From the moral, ethical and human rights point of views, international funding organisations should come up with financial aid package (similar to the Marshal Plan in Europe). Their funds should go directly to the locally, regionally and internationally accepted co-ordinating body or New Agency. The New Agency should be recognised as autonomous and apolitical co-ordinating body that only concentrates on seeking solutions to the problems of poverty and hunger through the conservation of the natural resources, effective management of the economy, mobilisation of the human resources and the introduction of the physical and social infrastructure in the region. The New Agency would implement the new development plans and strategies with the co-operation of the African Union, international organisations, the Horn of African Diaspora, mobilisation of individuals, institutions, business and NGOs in the region and abroad as well as the restoration of previous constructive local institutions.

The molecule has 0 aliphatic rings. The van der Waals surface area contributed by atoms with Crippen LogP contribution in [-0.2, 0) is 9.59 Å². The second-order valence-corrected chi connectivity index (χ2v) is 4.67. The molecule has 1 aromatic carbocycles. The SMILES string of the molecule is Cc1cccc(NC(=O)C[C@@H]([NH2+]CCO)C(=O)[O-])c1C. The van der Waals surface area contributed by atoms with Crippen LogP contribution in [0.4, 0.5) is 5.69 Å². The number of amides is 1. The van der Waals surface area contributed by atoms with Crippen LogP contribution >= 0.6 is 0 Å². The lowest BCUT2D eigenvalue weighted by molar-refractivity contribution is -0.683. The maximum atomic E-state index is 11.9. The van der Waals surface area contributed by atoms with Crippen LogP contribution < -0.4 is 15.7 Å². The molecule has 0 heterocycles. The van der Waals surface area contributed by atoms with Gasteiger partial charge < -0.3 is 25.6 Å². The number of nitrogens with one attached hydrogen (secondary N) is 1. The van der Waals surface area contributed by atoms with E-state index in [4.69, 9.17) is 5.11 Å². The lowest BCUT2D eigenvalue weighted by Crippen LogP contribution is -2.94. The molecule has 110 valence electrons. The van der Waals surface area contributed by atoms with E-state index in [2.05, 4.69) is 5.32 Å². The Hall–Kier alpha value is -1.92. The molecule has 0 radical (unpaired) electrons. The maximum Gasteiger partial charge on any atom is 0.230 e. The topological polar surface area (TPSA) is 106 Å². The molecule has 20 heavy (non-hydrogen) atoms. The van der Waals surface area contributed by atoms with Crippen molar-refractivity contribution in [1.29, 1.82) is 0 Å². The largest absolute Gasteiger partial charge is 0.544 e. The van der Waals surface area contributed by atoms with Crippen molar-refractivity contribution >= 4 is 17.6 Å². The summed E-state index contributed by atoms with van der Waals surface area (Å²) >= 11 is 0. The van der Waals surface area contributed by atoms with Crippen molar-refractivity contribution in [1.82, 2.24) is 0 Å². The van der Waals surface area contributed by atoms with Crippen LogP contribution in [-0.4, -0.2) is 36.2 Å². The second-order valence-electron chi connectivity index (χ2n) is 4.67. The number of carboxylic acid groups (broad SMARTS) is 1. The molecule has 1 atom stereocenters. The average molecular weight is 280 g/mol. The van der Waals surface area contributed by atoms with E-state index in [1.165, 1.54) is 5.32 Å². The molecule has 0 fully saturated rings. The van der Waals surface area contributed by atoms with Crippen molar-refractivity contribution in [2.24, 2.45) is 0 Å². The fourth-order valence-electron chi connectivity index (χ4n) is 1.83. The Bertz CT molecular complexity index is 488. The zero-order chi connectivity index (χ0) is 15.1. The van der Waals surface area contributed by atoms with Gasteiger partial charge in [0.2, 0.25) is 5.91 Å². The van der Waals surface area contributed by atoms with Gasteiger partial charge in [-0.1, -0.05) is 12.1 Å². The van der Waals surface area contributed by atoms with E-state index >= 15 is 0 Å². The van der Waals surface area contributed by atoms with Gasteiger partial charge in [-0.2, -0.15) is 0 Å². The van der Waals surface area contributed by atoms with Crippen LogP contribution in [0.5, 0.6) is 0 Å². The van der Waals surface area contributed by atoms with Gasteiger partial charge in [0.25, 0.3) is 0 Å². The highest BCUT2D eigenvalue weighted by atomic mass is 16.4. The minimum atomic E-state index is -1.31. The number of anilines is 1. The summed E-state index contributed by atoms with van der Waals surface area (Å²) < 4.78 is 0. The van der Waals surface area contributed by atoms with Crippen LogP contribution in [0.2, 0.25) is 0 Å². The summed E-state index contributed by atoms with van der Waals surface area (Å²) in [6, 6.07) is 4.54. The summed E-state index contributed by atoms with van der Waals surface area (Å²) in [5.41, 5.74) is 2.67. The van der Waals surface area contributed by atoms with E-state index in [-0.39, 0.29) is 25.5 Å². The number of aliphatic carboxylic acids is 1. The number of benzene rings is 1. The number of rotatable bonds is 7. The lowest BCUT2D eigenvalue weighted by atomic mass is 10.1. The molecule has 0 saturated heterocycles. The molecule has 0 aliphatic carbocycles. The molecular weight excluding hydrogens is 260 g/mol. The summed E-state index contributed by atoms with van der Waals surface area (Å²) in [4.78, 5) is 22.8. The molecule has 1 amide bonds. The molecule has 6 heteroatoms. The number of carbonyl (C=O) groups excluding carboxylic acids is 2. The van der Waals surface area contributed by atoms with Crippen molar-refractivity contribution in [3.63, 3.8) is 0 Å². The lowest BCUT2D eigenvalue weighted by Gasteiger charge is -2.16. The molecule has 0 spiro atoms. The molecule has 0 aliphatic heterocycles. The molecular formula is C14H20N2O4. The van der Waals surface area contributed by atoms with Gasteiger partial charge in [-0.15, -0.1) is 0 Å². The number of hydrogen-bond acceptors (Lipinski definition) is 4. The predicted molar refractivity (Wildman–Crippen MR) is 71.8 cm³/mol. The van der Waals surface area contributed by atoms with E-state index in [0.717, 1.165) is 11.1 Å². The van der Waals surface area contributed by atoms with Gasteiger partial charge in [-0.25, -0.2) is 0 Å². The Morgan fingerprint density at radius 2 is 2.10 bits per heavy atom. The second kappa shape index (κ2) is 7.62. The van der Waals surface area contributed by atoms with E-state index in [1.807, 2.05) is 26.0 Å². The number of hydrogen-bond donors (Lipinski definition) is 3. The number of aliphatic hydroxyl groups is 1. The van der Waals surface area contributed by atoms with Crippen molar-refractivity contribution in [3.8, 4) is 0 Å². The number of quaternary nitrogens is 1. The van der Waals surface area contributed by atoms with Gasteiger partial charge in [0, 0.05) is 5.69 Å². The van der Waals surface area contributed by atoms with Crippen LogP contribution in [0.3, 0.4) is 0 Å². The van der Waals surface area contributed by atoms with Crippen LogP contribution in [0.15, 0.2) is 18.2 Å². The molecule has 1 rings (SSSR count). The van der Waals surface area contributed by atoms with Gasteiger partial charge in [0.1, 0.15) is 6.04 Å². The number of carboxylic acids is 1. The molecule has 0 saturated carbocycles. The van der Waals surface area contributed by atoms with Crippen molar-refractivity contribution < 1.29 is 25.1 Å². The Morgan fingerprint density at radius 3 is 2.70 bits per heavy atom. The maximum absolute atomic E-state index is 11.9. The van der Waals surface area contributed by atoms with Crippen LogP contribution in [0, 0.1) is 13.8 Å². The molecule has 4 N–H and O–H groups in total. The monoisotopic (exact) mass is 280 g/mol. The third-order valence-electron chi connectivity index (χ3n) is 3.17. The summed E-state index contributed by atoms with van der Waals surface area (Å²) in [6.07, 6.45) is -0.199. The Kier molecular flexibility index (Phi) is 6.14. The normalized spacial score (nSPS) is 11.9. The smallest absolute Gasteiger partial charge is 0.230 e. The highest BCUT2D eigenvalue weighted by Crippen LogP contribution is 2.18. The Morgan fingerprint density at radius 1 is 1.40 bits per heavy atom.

Committed, responsive, responsible, correct and well-trained leaderships/good governance, who can understand the role of natural resources, traditional institutions, local, regional and international co-operation and who can create deeper understanding between and within nations and nationalities, are urgently needed. The responsible governments would ease the artificial barriers that restrict citizens and allow people to move freely between regions within their own country's domain and even between countries. Such measures will create understanding between and within nations and relationships with international organisations and the New Agency. The latter would invite and encourage individuals, institutions or business communities, government and NGOs that live inside and outside the region to contribute in cash or in kind or through transfer of knowledge aiming to eradicate the root causes of poverty and hunger. It would also convince international financial institutions and donor countries to contribute to long-term financial package in the form of development aid and debt relief, etc. Debt relief and aid must be redirected into the conservation of the natural resources particularly in the land-water sectors in the region realising the goal of eradicating poverty and food insecurity.